I fancy myself a gardener. Except, I don't really have enough patience. I'm the kind of woman who draws a deep, poetic satisfaction from a sprouted seed, and then gets too impatient to wait for the plant to mature and actually give her some tomatoes, so she tears out those quivering young sprouts (which were planted too late anyway) and puts in some full basil plants instead.
It's shameful. To everything there is a season... but some seasons are just too short to waste! And when you've already planted your seeds WAY too late because for some unknown reason you rely on social media and Yahoo news to inform you of the proper times for these things, you realize that you aren't the gardener you imagined yourself to be.
You are a balcony plant waterer. That is all.
Thank goodness I have other talents! And I've realized that I just have to embrace who I am--weaknesses as well as strengths--because this bundle of impatience, enthusiasm and writing talent is ME.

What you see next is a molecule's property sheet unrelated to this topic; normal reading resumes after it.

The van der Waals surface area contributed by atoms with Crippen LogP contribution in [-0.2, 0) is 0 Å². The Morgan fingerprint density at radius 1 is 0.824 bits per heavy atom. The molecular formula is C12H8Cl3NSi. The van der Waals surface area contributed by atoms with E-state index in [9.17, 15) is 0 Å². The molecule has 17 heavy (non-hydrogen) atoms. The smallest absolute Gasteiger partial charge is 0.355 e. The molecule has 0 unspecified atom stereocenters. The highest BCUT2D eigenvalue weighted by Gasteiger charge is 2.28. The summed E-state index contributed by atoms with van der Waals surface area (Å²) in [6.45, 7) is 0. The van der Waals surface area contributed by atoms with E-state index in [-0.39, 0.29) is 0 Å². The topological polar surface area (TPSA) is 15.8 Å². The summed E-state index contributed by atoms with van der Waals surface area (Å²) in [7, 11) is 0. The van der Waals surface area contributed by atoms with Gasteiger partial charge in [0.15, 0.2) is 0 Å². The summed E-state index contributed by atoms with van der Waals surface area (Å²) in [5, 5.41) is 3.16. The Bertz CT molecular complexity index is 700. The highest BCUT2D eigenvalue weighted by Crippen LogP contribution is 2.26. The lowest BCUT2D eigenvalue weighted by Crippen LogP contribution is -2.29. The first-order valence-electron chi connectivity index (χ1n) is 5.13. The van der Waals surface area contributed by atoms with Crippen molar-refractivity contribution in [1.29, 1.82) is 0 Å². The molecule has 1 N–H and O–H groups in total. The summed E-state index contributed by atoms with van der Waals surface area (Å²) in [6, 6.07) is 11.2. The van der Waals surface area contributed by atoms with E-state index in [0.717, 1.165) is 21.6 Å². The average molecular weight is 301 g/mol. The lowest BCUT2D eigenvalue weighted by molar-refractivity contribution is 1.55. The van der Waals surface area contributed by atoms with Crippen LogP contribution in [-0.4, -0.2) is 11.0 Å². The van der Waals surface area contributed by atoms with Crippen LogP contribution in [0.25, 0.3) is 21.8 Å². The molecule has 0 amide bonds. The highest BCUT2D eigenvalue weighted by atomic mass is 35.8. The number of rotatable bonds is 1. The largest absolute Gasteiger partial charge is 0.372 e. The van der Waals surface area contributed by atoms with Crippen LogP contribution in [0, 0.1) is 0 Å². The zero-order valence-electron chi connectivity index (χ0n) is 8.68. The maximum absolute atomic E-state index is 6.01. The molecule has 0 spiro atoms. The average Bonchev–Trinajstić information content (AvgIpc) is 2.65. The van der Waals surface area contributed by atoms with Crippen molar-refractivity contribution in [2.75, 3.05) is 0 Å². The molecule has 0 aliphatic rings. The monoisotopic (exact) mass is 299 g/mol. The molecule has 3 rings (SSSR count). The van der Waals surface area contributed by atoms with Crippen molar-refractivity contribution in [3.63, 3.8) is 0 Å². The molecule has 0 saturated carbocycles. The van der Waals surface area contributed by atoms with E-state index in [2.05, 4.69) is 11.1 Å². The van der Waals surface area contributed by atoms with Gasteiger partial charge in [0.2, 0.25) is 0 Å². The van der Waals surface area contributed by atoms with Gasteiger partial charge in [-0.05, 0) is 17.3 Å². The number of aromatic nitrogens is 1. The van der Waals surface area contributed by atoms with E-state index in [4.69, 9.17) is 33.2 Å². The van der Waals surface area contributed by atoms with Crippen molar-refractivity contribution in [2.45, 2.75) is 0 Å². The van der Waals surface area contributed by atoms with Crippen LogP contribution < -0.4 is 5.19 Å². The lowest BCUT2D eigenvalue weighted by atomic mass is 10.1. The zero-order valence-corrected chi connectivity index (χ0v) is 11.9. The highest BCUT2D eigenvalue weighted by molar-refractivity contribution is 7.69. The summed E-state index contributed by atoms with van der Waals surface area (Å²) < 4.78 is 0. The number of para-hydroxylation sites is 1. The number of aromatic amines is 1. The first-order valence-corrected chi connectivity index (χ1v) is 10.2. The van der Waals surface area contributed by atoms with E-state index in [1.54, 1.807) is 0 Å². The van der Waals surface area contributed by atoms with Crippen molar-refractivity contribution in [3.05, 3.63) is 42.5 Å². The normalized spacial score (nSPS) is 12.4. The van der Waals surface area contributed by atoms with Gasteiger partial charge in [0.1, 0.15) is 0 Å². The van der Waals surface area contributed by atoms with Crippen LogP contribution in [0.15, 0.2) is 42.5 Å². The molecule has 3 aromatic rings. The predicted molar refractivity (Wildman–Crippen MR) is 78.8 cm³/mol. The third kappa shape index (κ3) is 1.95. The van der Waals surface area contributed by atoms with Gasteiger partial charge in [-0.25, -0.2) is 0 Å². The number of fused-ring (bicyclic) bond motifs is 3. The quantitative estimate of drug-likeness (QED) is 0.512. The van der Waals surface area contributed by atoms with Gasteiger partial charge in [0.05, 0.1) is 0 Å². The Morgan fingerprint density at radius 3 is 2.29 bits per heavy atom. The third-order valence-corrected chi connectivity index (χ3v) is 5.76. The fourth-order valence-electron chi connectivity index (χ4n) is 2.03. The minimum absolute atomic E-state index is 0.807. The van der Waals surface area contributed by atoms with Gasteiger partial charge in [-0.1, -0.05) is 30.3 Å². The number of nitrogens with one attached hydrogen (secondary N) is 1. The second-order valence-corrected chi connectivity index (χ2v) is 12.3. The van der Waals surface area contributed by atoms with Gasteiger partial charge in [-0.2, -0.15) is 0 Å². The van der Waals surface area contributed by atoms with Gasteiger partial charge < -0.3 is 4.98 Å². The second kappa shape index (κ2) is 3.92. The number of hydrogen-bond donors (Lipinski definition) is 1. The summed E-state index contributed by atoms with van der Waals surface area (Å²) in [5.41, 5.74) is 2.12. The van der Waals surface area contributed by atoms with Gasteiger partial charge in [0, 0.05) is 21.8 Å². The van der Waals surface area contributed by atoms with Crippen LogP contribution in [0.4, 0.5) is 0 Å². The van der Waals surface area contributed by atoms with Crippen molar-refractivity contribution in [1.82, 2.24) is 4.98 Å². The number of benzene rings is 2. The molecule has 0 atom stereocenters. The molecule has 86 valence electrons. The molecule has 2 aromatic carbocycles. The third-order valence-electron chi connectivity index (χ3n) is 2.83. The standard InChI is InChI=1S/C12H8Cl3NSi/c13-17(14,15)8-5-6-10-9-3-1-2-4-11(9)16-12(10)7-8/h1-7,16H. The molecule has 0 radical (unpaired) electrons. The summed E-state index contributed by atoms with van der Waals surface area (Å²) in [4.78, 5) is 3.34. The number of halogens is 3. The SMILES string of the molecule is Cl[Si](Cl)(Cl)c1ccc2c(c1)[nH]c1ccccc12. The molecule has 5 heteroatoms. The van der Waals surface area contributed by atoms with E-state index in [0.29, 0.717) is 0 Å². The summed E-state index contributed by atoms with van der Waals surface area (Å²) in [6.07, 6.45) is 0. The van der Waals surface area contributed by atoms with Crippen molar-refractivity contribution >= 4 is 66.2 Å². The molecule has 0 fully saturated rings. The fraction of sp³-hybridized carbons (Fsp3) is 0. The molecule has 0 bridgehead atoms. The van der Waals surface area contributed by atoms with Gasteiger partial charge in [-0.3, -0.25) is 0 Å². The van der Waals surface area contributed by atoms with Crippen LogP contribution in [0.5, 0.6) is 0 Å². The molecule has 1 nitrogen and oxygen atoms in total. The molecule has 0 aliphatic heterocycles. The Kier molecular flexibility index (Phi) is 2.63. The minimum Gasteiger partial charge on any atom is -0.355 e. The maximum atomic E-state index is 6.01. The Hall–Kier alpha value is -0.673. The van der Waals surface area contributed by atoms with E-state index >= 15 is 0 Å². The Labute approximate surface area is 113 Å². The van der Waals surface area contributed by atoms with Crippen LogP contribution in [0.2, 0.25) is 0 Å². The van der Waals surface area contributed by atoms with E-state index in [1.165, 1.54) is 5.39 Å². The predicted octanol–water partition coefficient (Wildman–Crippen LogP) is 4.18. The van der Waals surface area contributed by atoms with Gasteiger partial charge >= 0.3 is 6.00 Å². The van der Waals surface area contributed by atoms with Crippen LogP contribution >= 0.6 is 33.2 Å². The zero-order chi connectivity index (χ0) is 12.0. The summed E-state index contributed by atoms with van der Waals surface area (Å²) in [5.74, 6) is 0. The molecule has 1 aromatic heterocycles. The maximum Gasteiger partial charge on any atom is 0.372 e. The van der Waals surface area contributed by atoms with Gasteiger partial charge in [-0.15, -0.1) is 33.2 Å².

In THE RANCHER'S CITY GIRL, Eloise kills house plants, and she's certainly not the ranching woman that Cory needs in his life, and she knows better than to try and change herself into someone else. Who wants to play act for the rest of her life, pretending to be what someone else wants?
Our weaknesses are as much a part of who we are as our strengths. What imperfections have you embraced as simply being part of the unique package this is you?
When Cory Stone discovers the father he never met is gravely ill, he brings the ornery man to his Montana ranch, along with his round-the-clock nurse. Once again Cory finds himself falling for the wrong woman--a city slicker like the ex-fiancee who broke his heart. But in Eloise LeBlanc, Cory also finds a kindred spirit. The caring beauty knows firsthand about love and loss. Neither of them is looking for a new romance, and Cory certainly isn't searching for love. But can the independent city girl heal the heart of a broken cowboy?